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WARNING on HMMWV's Spindles Coming Off.

I was driving my 1992 M1042 (it has 4,800 miles on it) down the road at 58mph when, without any warning my truck suddenly swerved violently from side to side. I managed to get it stopped and over to the shoulder of the road. I got out and looked around the truck, and my rear passenger side wheel was setting about 15 degrees out of plumb, but all of the lug nuts were on and apparently tight. I looked under the truck, and I could see the outer wheel bearing, and hub oil was everywhere. When the tow truck came and lifted the rear of the truck, the wheel fell completely off, with the spindle still attached.

I got the truck back into my shop and and surveyed the damage. The outer geared hub seal was damaged, and the spindle was scored on the inner bearing race. The threads on the spindle were fine.

I found a link to AM General's web site and discovered the problem. The spindle nut retaining washer was defective and allowed the nut to back off, causing the wheel to completely separate from the geared hub.Read the Doc

All HUMMER Civilian (H1) vehicles use and entirely different method of securing the wheel spindle.

PS: Add the "spindle locking tab" problem to the list of why ex-mil. HMMWV's were never intended to get in the hands of the general public.

Read about Spindles


The mil Tach I have is made by Motorola for the government and goes up to 3000. If I am pushing it a little on the highway it will go a little further maybe up to 3200 or 3300 if the numbers were printed that high, but AMG and the Army do not feel that the truck needs to be turning more RPMS than that. The engine is governed at its red line of 3600 with the DB2 injection pump but DDA states that 3000 was the max sustained RPM under load. Really even that high is a little hard on it but if you are on the highway I usually go 60-65 cruising with the 3L80 trans. Slower then that on today's roads is a pain. I know it would be happier at 55 but its just too slow.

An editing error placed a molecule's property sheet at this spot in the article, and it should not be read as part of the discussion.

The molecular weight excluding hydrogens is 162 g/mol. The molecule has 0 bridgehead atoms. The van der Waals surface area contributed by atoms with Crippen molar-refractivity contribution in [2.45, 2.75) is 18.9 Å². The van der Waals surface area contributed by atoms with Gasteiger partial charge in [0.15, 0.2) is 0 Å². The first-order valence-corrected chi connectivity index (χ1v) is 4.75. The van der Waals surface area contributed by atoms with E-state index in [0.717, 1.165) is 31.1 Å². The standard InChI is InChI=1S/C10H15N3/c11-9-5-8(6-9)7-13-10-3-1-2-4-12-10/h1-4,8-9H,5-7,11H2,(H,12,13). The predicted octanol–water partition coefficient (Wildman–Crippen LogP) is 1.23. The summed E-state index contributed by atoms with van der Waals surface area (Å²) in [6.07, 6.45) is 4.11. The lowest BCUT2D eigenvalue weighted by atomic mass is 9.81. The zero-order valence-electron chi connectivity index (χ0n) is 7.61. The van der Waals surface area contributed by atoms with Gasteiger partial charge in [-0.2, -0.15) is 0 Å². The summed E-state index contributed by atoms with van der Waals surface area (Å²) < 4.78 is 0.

The DDA 6.2L that was put into the HMMWV's was spec 'ed at 3900 to 4100 RPM's"High Idle" (basically meaning; transmission in neutral and mashing the pedal to the floor until the test tach reads between 3,900 & 4,100 without the engine going ballistic).

Calibration: With the speeds given and no locking torque converter, use just enough throttle to maintain speed on level ground. You will be very close to the exact tach setting. Just adjust tach while at 45 MPH and check the other speeds and the idle RPM. For an exact method you can find a mechanic who has a test tach and set it up at 1000 RPM.

The solution for Humvee and early Hummers without tach's and drives for them is to use a Tiny Tach. it's simple to install, the transducer clamps on any injector line. Connect the power and ground wires and away you go. It will even work off a 9v battery if wiring isn't your thing. The Humvee has 1/4 " lines when ordering the transducer and I'd suspect early Hummers are the same.

Hmmwv 24 to 12 volt Converter

I use a powerstream super power 800 24v/13.8v DC_DC converter. It's a very simple unit to install and has it's own cooling fan. I have had very good luck in my HMMWV. I draw up to 80 amps constantly.

To get 12v reliably without wrecking batteries in a Humvee I use a REDARC charge equalizer. It has been fitted for two years now with zero problems. I run 12v HF radio, refrigerator, CB, stereo, air compressor, nicad battery charger, etc etc. the website is look for charge equalizers.


Rear Pan Oil Seal (unofficial)

From 84 to 87 the oil pan sealed directly without the rear seal. From what I understand the pans leaked all the time. From 88 till the present the rear seal was used. The early pan has a 2 1/2" drop in the back where the new pan has a 2 7/8" drop where you need to use the rear seal. The time from 84-87 is unofficial. It came from an old hmmwv mechanic.

Additional Comments: The 84- 87 oil pans did have a rear gasket, it was a multi piece gasket set just like small block chevys set.  the military just couldn't work it into a set.  I cannot remember the pn or nsn off the top of my head.  The problem was demand with the military, and crossing the part number from GM.  It just became a problem with paper work and most GI mechanics were instructed to use silicone or RTV instead, they had the same problem with the tranny gaskets also.

One add on also about the oil pan, is that most people forget to true up the mating surface or lip. After making sure the lip is flat take a small ball peen hammer and reverse dimple the holes. In other words strike it from the mating side towards the outside; this way if you do use RTV you're not putting a whole mess load of it on to squeeze out and look like bird crap hanging off the block. And the reversed dimples will not pierce your brand new gasket. No matter gasket or not you still have to pay attention to the four drop down corners for the crank mating surfaces with a dab of RTV. These two fixes and a good cleaning job should eliminate all your leaking oil pans A1 and A2 varients.